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Article << Previous     |     Next >>   Contents Vol 11(1)

Lightning and lightning fire, central cordillera, Canada

Jack Wierzchowski, Mark Heathcott and Michael D. Flannigan

International Journal of Wildland Fire 11(1) 41 - 51
Published: 13 March 2002

Abstract

This study examines the influences of fuel, weather and topography on lightning-caused forest fires in portions of southern British Columbia and Alberta, Canada. The results show a significant difference in lightning and lightning-caused fires east and west of the Continental Divide. In British Columbia, on average there was one fire for every 50 lightning discharges whereas in Alberta there was one fire for every 1400 lightning discharges. Elevation, the distribution of lightning strikes, the Daily Severity Rating (a component of the Canadian Forest Fire Weather Index System) and vegetation composition were identified as primary agents controlling lightning fire occurrence. However, the multivariate analysis does suggest that there are other factors influencing fire occurrence other than the biophysical factors we tested. The implications of the lightning and lightning-ignited fires for land managers are discussed.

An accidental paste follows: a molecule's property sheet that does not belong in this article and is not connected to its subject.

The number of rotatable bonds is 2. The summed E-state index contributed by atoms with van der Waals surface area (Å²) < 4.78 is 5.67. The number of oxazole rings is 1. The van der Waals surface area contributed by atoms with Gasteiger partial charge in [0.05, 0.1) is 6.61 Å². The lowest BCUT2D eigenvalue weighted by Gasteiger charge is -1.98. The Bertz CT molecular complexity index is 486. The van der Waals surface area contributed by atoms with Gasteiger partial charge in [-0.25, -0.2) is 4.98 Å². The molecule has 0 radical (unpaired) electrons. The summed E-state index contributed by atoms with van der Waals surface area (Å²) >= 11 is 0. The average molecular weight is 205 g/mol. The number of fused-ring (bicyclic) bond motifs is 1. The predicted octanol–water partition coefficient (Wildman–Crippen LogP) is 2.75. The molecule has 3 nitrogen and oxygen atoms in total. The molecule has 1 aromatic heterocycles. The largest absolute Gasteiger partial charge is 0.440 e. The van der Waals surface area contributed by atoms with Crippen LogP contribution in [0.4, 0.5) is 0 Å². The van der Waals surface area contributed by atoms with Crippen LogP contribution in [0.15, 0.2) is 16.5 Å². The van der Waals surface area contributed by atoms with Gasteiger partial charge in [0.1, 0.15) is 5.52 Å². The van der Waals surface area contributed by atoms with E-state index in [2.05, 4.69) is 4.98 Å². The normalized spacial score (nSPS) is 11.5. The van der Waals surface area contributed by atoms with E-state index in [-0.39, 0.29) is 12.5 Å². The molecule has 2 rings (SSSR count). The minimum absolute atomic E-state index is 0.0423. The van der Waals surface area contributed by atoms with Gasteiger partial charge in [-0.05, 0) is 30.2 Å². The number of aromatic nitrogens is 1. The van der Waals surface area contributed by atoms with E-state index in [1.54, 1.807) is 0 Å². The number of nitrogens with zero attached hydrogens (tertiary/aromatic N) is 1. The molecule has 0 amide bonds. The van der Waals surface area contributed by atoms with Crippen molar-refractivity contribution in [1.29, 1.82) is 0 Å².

Keywords: lightning; lightning-caused forest fires; spatial analysis.



Full text doi:10.1071/WF01048

© IAWF 2002

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